During the war, Elder Brother was evacuated to a small farming village. A lady pop-singer had been evacuated to the same village, and she’d taught him a “naniwabushi” song.
Noguchi Isamu’s “art bridge” which he constructed in the dearest hope that it could prevent the downfall of humanity. . . clearly this “naniwabushi” tune was the ideal theme song for the bridge! So I began to sing, in my best alley-cat voice :
“Shall we get our bone on?
Did we bone already?
Hellz yeah, hellz yeah, we hella hella boned!
Shall we pop out a infant?
Did you already pop one out?
Hellz yeah, hellz yeah, you hella hella popped that infant!”
Suddenly I felt a stranger’s trembling hand touching the back of my head. I turned around, and saw an unattractive middle-aged woman, sobbing openly, staring at me with dark, sorrow-filled, blood-shot eyes. I grew dark with anger and quickly brushed the woman’s finger away, as if I had been touched by one of India’s “untouchables.” I made to kick her over too, but what was this she was mumbling, behind her flood of tears? “Aaah, how could this boy exist? Who could have given birth to such a boy?”
What utter rubbish! With the endurance of a saint, and the kindness of a prince, I stepped ever so slightly back, without kicking anyone even a little bit.
The old lady attempted to shamelessly follow me, but suddenly stopped, paralyzed with fear. I knew she had read my armband, with the noble logo of Imperial Way Party sewn on it. And just like that, my troubles were over. I ran back to my brothers while spitting copiously.
Then the mob of marchers crested over the hill, and as they passed beyond the row of colorful, shoddy incense-and-bouquet-selling stalls, the huge group of people became quiet and went rigid, as if thunder-struck. A silence swept over them. I looked back over my shoulder at the crowd and saw people even with their eyes closed, like idiots. They were doing what they’d been doing for decades at just this time: remembering the dead.
Perhaps I’m bad, but I passed the time by thinking of the famous lines from Noguchi Isamu’s telegram, where he instructed his precious bridge’s builders to install some supplemental material: “Please install the apparatuses so that, every year, on Atom Bomb day, at exactly 8:15, the row of Giant Man-Roots on the side of Big Peace Bridge should launch huge fountains of Instant Milk. Sort of like the giant fountains at the United Nations building. As for the row of Giant Woman-Shadows, kindly await my next brilliant telegram.”
And would it kill Isamu to save one of those giant man-roots for me? I could do with a three-meter “concrete semen-pipe.” Even if it only had a one-liter limit.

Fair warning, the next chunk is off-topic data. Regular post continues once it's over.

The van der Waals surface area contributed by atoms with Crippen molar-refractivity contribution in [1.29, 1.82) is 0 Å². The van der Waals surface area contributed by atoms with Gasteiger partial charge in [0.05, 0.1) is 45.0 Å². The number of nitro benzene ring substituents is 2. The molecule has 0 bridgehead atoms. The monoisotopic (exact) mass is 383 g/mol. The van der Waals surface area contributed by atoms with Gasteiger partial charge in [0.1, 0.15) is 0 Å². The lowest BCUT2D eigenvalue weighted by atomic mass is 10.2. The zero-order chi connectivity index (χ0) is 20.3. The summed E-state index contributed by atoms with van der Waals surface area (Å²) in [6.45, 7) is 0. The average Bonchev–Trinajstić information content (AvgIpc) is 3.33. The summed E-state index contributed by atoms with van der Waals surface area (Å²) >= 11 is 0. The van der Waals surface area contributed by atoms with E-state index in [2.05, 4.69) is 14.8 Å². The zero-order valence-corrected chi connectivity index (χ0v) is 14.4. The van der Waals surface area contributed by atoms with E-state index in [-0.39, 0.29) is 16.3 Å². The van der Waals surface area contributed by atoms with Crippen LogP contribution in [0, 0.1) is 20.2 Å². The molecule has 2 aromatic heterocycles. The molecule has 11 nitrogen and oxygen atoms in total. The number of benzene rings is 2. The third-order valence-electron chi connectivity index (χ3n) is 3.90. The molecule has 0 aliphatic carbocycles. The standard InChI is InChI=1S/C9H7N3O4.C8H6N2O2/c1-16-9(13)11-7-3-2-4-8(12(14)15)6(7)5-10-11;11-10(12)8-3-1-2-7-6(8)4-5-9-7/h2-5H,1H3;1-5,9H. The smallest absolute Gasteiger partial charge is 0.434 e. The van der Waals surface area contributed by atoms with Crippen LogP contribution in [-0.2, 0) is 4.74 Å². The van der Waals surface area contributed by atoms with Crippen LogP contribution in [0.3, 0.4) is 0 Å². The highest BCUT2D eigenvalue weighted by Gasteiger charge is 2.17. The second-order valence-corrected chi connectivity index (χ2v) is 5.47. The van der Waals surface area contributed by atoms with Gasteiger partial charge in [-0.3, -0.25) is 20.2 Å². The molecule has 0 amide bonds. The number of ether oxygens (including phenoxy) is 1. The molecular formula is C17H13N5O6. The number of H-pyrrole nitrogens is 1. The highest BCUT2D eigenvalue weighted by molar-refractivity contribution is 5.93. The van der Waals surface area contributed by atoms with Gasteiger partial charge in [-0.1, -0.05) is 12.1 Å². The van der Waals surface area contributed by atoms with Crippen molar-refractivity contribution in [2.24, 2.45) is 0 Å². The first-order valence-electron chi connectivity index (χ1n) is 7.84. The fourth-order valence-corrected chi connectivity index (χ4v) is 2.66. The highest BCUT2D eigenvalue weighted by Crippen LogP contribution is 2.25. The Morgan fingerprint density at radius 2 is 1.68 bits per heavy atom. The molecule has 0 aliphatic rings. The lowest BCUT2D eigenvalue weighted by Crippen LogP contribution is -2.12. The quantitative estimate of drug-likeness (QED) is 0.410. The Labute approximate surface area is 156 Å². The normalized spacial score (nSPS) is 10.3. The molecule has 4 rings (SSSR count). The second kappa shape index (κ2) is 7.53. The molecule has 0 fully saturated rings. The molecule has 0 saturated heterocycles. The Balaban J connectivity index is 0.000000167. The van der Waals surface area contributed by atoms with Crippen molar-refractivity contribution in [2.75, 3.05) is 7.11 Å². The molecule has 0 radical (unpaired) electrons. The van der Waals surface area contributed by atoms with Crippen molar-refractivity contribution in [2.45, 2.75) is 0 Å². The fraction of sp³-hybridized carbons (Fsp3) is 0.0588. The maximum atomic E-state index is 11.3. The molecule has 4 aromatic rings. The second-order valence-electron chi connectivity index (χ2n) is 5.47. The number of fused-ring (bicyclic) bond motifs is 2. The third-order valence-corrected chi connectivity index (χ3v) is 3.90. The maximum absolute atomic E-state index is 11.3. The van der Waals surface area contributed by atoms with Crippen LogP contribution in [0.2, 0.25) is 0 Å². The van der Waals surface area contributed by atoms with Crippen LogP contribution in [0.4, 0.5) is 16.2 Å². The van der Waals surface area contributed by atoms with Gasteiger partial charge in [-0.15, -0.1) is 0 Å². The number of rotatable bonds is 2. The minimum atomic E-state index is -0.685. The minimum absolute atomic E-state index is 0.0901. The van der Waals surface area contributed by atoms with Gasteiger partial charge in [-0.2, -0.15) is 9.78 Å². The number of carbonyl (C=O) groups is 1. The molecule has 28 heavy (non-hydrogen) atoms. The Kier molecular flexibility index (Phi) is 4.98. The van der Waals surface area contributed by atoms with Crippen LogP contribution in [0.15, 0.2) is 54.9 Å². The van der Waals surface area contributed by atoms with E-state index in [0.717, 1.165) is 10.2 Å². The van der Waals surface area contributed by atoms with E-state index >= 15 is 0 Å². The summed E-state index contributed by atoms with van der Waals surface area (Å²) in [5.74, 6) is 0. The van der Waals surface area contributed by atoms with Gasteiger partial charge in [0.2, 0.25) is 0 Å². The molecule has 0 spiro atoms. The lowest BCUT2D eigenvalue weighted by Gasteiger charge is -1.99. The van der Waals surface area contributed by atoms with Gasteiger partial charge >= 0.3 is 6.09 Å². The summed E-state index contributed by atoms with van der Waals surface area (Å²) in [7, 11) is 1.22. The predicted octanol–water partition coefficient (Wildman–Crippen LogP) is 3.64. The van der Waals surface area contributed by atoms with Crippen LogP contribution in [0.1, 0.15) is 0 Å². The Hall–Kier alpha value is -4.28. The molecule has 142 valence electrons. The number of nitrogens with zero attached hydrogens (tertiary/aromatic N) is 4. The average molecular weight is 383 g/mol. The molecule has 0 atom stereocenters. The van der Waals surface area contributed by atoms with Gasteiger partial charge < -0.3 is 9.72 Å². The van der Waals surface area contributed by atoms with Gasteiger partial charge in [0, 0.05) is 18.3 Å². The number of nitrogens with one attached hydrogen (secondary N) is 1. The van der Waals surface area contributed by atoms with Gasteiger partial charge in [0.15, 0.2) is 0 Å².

Afternoon was our “free time,” empty and vacant. Lonely, I went by myself to see a movie.
I liked the scene where Alain Delon makes a face as if he’s smelling a delicious banquet as he stabs his fat friend right in the heart!
But on the other hand, the theater was full of Hiroshima people.
I felt I was suffocating! Escaping barely in time to save my life, I went to the Atomic Bombing Memorial Museum, but I could not even find any diversion from my troubles there, either: It was nothing but pictures of really poor, filthy people that had gotten fucked up by the bomb.
I felt a sense of superiority as I realized that I – a child of the present age – knew much more about the details of the Bomb than they did.
I wept when I saw pictures of the keloid-scarred horses that had been killed during radiation experiments. The only thing that put me in a good mood was the specimens of chickweed and grass which had been grown at Ground Zero.
Even though their DNA and cell structures were damaged, their beautiful patterns gave me a calm feeling.
And then, upon leaving, I became so overcome with disgust and irritation that I had to spend twenty minutes in a filthy toilet, vomiting. Then I went to a post-card store, and purchased one card: the naked, dead body of a Japanese sailor. I wrote a brief “sorry-to-be-absent-from-Headquarters” note to Mr. Shigeru, the man who rightfully should be in charge of our unit.
“Hiroshima is really hot; it’s the worst! The leaders are being weak, letting those communists-in-disguise do their big peace rally, while we just look on. It’s probably good you didn’t come. Yesterday was the only day there was actual violence, but it was exhilarating. The more extreme the better, isn’t that what our spirits desire? I went to the Atomic Bomb Memorial museum, to see the hideous photos of Japan’s shame exposed to the world. But I can’t forgive those craven conspirators for making His Majesty The Emperor visit such a depressing place. Such an action was unspeakable; they must be hanged! This is one of my firmest convictions. Meanwhile, His Highness Emperor Meiji’s super-manly castle, now lying in ruins, is forgotten. I am exasperated by this fallen world, where the retainers have supplanted the lords!”